Cornell University, under the leadership of David Weinstein, initiated a citizen’s science network of plant phenology observers, Project Bud Break, to monitor effects of global climate change on native plants in central New York. Observations made by network members will help us better understand how global warming affects plant flowering and growth. When Bud Break was started around 2008, there was no other citizen science program for collecting plant phenology observations. Not long after Bud Break was started, the National Phenology Network established their own citizen’s phenology program, Nature's Notebook and Project Budburst, A haiku homage to the mission of plant phenology: People watching plants, Contributing to research, Join Project BudBurst.


Droughts are as devastating to gardeners and farmers as are bud killing frosts. Spring droughts are especially insidious. The promise of April Showers bringing May Flowers is so deeply ingrained in our brains, because we know that warm temperatures and these early spring rains hydrate and nourish the roots of young plants encouraging growth and eventual flowers. It becomes especially important to observe our environment’s phenology and local rainfall. Transplanted plants establish themselves over varying lengths of time. A daylily may be throughly established within one growing season, while trees take longer, usually three years. A newly planted tree will still need supplemental watering and care in the following years, since its roots are still localized and are susceptible to lack of rain. As soon as the new leaves have unfurled and growth starts to elongate, it is critical that trees have enough water. Water weekly and deeply, when cumulative rainfall is less than one inch per week. Hand water with a hose or bucket, slowly applying at least five gallons of water, distributing the water over the area of the root ball. This watering to establish newly planted trees needs to continue weekly, even into the fall to ensure proper dormancy.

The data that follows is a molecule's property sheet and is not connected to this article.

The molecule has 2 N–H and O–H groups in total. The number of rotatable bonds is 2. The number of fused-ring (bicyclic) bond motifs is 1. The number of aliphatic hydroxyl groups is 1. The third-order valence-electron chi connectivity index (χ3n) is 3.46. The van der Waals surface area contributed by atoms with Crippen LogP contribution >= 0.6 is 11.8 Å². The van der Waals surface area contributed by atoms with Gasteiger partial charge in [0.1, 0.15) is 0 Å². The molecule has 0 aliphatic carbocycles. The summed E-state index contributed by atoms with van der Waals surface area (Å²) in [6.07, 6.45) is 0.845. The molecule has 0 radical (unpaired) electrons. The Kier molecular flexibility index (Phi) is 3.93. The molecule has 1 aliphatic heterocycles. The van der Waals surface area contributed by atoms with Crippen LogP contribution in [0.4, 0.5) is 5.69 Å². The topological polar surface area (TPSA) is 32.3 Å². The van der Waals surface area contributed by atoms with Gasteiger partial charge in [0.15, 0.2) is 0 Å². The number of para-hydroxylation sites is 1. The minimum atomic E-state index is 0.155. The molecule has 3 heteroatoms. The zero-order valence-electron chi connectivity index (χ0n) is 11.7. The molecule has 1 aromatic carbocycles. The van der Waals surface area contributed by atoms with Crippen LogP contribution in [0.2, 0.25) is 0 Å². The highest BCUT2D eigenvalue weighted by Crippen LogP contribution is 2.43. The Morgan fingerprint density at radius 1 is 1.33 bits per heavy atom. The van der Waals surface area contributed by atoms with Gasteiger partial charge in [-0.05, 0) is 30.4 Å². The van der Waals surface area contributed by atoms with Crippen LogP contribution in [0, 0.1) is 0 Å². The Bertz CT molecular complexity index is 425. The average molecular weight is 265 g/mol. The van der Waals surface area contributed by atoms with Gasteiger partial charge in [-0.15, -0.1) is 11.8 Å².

Gardeners are keenly vigilant and observant by nature, tending new seedings, plucking weeds or scouting for pests. As Thoreau was a chronicler of his environment, we too must be alert and knowledgeable about the effects of climate change. By being observant to seasonal phenology, we can sustain beauty and joy in our garden brought by April Shower and the May flowers that follow and continue throughout the year.


Warren Leach


Cornelian Cherry (Cornus mas) now in bloom

Snowdrops (Gallanthus nivalis) now in bloom



Black Willow (Salix nigricans) in bloom

with March honeybees

Hellebore in bloom with

March honeybee



Emerging Oak Leaves

Winter Buds Beginning to Open



Emerging Spring Leaves

Sweet Gum (Liquidambar styraciflua)

leaves emerging in spring